Resolve To See One of These Exhibitions Before January Is Out!

| 23 December 2004
Shows a photo of a boy with a face painted in the colours of the Zimbabwe flag. He is looking up at two men in army uniform with guns, who are facing away from the camera.

A major exhibition of African art is in Manchester. Photo © Tsvangirayi Mukwazhi 2004.

The museums and galleries of Manchester have some mighty fine exhibitions to help see you through the the January chill. Here are a few choice picks and links to 24 Hour Museum articles.

You've seen the film, now find out what really happened at Titanic: The Artefact Exhibition, which has seen record-breaking visitor numbers at the Museum of Science and Industry.

The tragic incident is illustrated with real histories of the passengers and crew and artefacts including a two-and-a-half ton section of the ship’s hull (ends January 16 2005).

The effects of the Mugabe regime and other forceful issues are depicted in Visions of Zimbabwe, a showcase of 13 outspoken artists and writers from the former British colony. Expect striking photography and political installations covering independence, Aids and vanishing African culture. At Manchester Art Gallery until February 13 2005.

Shows a night time photo of an African boy bent over a fire.

Night Rituals, David Brazier. From Visions of Zimbabwe © the artist

There are currently two powerful photographic exhibitions at the at Imperial War Museum North.

Taken by the Gun: Photographs by Paula Keenan has been developed in collaboration with Mothers Against Violence and explores the growing problem of gun crime. The display finishes on January 16 2005.

Auschwitz in the present day is the subject of a series of images by award-winning photographer Richard Kolker. The display of landscapes will continue until February 13 2005 at IWM North, marking the 60th anniversary of the liberation of Nazi concentration camps and coinciding with Holocaust Memorial Day, January 27 2005.

Shows a photo of the deserted concentration camp, surrounded by wire fencing.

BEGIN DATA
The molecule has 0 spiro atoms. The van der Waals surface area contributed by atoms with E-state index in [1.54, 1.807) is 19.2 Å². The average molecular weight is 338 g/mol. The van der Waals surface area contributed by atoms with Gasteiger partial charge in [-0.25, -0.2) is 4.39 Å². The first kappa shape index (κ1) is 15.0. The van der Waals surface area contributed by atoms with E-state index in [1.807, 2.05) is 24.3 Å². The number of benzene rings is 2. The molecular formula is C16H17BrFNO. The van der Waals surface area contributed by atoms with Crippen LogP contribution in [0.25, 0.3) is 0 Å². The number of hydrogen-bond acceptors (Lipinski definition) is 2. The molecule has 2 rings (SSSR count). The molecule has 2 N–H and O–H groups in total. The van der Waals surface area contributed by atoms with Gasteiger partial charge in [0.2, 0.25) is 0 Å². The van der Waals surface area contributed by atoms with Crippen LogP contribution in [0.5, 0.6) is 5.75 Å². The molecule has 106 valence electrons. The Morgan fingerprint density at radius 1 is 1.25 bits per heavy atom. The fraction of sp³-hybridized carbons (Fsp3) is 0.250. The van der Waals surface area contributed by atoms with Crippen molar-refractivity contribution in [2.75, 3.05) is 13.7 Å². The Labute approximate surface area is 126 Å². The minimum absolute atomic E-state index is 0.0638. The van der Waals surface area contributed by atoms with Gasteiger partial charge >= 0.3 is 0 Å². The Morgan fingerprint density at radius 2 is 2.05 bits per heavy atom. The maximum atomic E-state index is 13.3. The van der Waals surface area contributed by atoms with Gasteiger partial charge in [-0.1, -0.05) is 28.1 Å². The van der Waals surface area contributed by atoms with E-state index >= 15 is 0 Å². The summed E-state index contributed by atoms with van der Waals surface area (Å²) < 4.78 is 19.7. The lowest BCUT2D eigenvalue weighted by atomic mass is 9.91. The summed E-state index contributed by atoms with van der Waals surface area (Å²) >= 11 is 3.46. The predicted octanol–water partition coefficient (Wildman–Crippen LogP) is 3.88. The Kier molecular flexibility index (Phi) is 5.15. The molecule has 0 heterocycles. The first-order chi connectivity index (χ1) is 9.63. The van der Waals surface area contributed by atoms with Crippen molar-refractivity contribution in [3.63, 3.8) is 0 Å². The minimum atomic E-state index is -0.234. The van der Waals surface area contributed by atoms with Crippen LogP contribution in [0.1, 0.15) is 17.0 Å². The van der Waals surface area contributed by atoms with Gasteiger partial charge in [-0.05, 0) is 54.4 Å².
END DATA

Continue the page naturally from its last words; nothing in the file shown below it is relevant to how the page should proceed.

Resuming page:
Wooden barrack blocks, designed as stabling for 52 horses, used to house 1000 prisoners. © Richard Kolker.

Lest We Forget – War Medals By Edward Carter Preston documents the distinguished career of the 20th century medallist. Manchester Museum is fortunate to possess a very comprehensive archive of his work, which spans from the First World War to the Korean War, on show until January 16 2005.

German architect Erich Mendelsohn was a similarly important design figure of the 20th century, internationally renowned for his avant-garde Einstein Tower in Potsdam. CUBE is the only UK stop for a major international exhibition entitled Erich Mendelsohn: Dynamics and Functions, running up to February 2 2005.

Central Art Gallery in Ashton is exhibiting prints that focus on the dark hours of the day — plenty of those at this time of year! Nightscape comprises a collection of abstract prints by Maureen Stirk, which imitate the patterns and undulations of the subconscious mind (to January 15).

With the children back in school, now's the perfect time to see one of these exhibitions, or browse a permanent collection in Manchester's excellent museums and galleries. Don't forget to keep checking back on this city heritage guide for more throughout 2005.

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